September 1st, 2009
05:01 PM ET

Donor says he got thousands for his kidney

[cnn-photo-caption image=http://i2.cdn.turner.com/cnn/2009/WORLD/meast/09/01/blackmarket.organs/art.kidney.donor.cnn.jpg caption="Nick Rosen says he got $20,000 to donate his kidney and lied to the hospital's transplant team."]

Drew Griffin and David Fitzpatrick
CNN Special Investigations Unit

Four years ago, a young, cash-starved Israeli answered an ad in a newspaper for a kidney donor.

"I decided I wanted to make a positive change in my life and do something different," Nick Rosen told CNN. "So I saw an ad in the paper and it said, 'Kidney Donor Wanted.' And called the ad in the paper, and they asked me my blood type."

Ultimately, Rosen flew to New York and underwent surgery at Mount Sinai Medical Center to remove one of his two healthy kidneys.

"Let's say I donated a kidney and received compensation," he said.

Rosen's story is one of several that have come to light in recent weeks as part of a worldwide CNN investigation into what appears to be a widespread black market in human organs currently under scrutiny by authorities in the United States and Israel.

Rosen says he was paid $20,000 for his kidney - something he admits he lied about in interviews with the hospital's transplant team.


Filed under: Health Care
soundoff (6 Responses)
  1. N. Manetavat

    Unethical !! If you need a kidney to safe life and you have money, would you say unethical?

    September 2, 2009 at 11:17 am |
  2. Michele Raye

    Need your kidney later? Usually, they fail in pairs, so I don't think that giving up a kidney really is that much of a risk. If it was, we wouldn't allow it at all. I can speak from experience, I am a Canadian who gave up a kidney so a friend could get one, kind of a put one in/take one out system. I was able to reduce her wait time from 7 years to none, but unfortunately got treated like crap, mostly, by the "gods" who make up the medical board who screened me. They were arrogant people who spent way too much energy trying to determine if I was a crazy person or getting paid, and not enough energy supporting my friend and I.

    We should pay people for this, legal and above board. Several leading bioethicists have supported this (Stakes and Kidneys is a book on the topic, there are several.) OTherwise, people are going to die needlessly.

    My one kidney and I are going to be just fine. Making that donation was the best thing I ever did. 20k wouldn't have hurt, though.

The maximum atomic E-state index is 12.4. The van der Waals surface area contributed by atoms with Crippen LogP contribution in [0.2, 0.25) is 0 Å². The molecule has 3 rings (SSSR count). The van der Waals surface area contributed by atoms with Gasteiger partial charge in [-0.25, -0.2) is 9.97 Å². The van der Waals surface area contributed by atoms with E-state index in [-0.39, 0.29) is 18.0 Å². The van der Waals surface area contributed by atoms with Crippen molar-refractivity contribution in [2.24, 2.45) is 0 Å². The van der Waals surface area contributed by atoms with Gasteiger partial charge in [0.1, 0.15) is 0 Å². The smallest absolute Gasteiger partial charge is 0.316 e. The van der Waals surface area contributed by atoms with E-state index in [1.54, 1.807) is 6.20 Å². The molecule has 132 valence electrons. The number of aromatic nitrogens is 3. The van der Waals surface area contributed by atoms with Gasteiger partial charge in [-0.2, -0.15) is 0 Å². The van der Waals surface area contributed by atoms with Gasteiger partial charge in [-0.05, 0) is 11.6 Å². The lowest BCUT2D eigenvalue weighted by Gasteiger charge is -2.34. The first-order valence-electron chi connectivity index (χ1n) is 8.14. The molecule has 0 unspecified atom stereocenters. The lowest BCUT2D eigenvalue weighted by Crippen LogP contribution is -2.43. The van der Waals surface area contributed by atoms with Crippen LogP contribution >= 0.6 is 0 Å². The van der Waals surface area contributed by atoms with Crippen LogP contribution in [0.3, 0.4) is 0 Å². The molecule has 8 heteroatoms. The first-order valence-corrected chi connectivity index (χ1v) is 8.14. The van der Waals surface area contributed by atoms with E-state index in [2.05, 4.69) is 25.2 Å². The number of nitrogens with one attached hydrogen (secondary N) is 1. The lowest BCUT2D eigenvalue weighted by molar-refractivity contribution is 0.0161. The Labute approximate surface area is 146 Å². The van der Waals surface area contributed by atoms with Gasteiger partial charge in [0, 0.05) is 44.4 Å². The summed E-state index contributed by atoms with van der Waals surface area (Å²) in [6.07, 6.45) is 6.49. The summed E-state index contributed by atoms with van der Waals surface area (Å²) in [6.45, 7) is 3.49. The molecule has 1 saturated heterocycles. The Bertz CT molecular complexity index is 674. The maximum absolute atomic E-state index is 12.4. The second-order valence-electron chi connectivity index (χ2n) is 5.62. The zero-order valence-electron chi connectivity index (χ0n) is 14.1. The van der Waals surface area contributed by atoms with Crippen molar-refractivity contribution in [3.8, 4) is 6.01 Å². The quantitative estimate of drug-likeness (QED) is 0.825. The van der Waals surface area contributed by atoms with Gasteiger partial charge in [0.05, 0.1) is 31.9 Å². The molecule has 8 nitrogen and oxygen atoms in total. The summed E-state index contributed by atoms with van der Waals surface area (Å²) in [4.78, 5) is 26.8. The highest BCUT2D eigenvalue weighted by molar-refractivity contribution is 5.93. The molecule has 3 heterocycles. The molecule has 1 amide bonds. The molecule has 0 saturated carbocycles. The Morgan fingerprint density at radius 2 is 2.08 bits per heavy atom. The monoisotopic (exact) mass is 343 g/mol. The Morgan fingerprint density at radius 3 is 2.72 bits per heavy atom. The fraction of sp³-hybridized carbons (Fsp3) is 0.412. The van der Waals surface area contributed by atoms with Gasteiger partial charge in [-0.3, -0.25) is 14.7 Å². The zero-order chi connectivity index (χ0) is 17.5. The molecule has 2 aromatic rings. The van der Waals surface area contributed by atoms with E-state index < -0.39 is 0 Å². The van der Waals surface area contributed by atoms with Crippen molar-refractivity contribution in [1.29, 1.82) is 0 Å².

My friend, by the way, is doing just great 2 years later.

    September 1, 2009 at 8:32 pm |
  3. Victoria Poupko

    Dear Bloger,
    Israely man is happy with his thousands; it is not so bad to sale one's organs.. But look at the other corner o (big corner) of the world. This corner is Russia. You don't rotate your blog to 360, because you never saw what happens in Russia. Not much better, than with Stalin regime, only a lesser scale. The people of Chechnya (where Russian KGB put a real Stalin regime) do not get money for their organs. They lost their lives in addition. The young men, some 17 to 30 years of age are kidnapped and then found with largely cut bellies somewhere in the forest, or in mass graves or else on villages' outskirt. This horrible actions started in 2004 when KGB puppet , "president" Kadyrov was put on the trone in Chechnya.
    There are video cassettes with those corpses.
    Sincerely, Victoria

    September 1, 2009 at 8:19 pm |
  4. Donna Wood, Lil' Tennessee

    Yes and when these people do end up needing that kidney later on, what do you think they will do? My guess is they'll start trying to sue any one they can for their own bad decision. I know that sounds cynical, but that's how it feels to me. I'm straped for cash myself, but I'm not going to start selling off my body parts unless one of my brothers or sisters needs something and then it will be given freely.

    Donna Wood
    Lexington, Tennessee

    September 1, 2009 at 8:04 pm |
  5. Mike

    From one idiot to a "widespread black market"? This black market has been reported to be under investigation for decades and nothing has ever been shown. There has been an increase in this unethical practice of payment for kidney procurement in developing countries in which there seems to be no concensus on whether it is wanted or not, but in most its not illegal. This somehow is always used as evidence that a ghoulish and secret widespread black market simply must exist in the US. The fact that no one can find it just makes it much more interesting.

    There have been very few arrests in decades of enforcement of the anatomical gifts act. For the sake of this entertainment you are convincing the country that organ transplantation is ghoulish and unethical, and that they need not support donation. Could I introduce you to some small children who will soon die without some next of kin allowing donation? This is not harmless.

    September 1, 2009 at 7:01 pm |
  6. Annie Kate

    I wonder in the long run if the price donors are being paid for their kidneys is going to be worth it to them. They may need that donated kidney one day and have neither the opportunity or cash to "buy" them a new one. While you are young things like this may be a good way to get money you need, but as you get older and your body ages you may need the very part you sold so many years ago. I hope this black market of sold body parts can be cleaned up – for everyone's protection.

    September 1, 2009 at 5:34 pm |